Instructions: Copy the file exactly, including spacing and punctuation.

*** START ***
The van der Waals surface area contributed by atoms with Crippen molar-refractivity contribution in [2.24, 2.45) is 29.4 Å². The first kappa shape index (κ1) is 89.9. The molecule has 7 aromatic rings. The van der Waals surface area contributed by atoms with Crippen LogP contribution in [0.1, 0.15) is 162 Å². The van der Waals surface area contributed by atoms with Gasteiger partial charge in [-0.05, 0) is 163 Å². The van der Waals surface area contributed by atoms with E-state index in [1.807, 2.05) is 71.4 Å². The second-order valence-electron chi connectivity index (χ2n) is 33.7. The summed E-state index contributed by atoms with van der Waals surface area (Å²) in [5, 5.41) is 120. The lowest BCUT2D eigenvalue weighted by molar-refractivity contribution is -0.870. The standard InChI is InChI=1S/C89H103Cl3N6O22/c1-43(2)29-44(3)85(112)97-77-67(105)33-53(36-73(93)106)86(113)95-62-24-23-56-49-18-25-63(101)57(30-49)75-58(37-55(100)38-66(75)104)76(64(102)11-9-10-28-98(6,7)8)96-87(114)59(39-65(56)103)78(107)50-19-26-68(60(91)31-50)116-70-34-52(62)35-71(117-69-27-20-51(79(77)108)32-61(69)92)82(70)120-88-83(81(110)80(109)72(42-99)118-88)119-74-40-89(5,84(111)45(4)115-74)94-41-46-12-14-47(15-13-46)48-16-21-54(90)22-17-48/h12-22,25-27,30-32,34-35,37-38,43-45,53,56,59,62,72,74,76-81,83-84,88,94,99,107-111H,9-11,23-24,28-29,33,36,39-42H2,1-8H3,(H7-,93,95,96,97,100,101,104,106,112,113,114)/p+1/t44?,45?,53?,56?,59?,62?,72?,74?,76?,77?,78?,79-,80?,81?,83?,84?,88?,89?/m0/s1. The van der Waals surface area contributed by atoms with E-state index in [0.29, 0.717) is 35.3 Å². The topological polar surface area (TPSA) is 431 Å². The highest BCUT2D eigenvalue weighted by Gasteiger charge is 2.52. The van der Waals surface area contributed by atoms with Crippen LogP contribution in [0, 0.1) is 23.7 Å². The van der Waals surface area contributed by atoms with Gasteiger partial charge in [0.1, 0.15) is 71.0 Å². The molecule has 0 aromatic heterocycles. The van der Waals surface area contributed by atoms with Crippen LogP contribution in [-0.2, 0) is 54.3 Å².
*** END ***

The van der Waals surface area contributed by atoms with Crippen molar-refractivity contribution in [2.24, 2.45) is 29.4 Å². The first kappa shape index (κ1) is 89.9. The molecule has 7 aromatic rings. The van der Waals surface area contributed by atoms with Crippen LogP contribution in [0.1, 0.15) is 162 Å². The van der Waals surface area contributed by atoms with Gasteiger partial charge in [-0.05, 0) is 163 Å². The van der Waals surface area contributed by atoms with E-state index in [1.807, 2.05) is 71.4 Å². The second-order valence-electron chi connectivity index (χ2n) is 33.7. The summed E-state index contributed by atoms with van der Waals surface area (Å²) in [5, 5.41) is 120. The lowest BCUT2D eigenvalue weighted by molar-refractivity contribution is -0.870. The standard InChI is InChI=1S/C89H103Cl3N6O22/c1-43(2)29-44(3)85(112)97-77-67(105)33-53(36-73(93)106)86(113)95-62-24-23-56-49-18-25-63(101)57(30-49)75-58(37-55(100)38-66(75)104)76(64(102)11-9-10-28-98(6,7)8)96-87(114)59(39-65(56)103)78(107)50-19-26-68(60(91)31-50)116-70-34-52(62)35-71(117-69-27-20-51(79(77)108)32-61(69)92)82(70)120-88-83(81(110)80(109)72(42-99)118-88)119-74-40-89(5,84(111)45(4)115-74)94-41-46-12-14-47(15-13-46)48-16-21-54(90)22-17-48/h12-22,25-27,30-32,34-35,37-38,43-45,53,56,59,62,72,74,76-81,83-84,88,94,99,107-111H,9-11,23-24,28-29,33,36,39-42H2,1-8H3,(H7-,93,95,96,97,100,101,104,106,112,113,114)/p+1/t44?,45?,53?,56?,59?,62?,72?,74?,76?,77?,78?,79-,80?,81?,83?,84?,88?,89?/m0/s1. The van der Waals surface area contributed by atoms with E-state index in [0.29, 0.717) is 35.3 Å². The topological polar surface area (TPSA) is 431 Å². The highest BCUT2D eigenvalue weighted by Gasteiger charge is 2.52. The van der Waals surface area contributed by atoms with Crippen LogP contribution in [0, 0.1) is 23.7 Å². The van der Waals surface area contributed by atoms with Gasteiger partial charge in [0.1, 0.15) is 71.0 Å². The molecule has 0 aromatic heterocycles. The van der Waals surface area contributed by atoms with Crippen LogP contribution in [-0.2, 0) is 54.3 Å².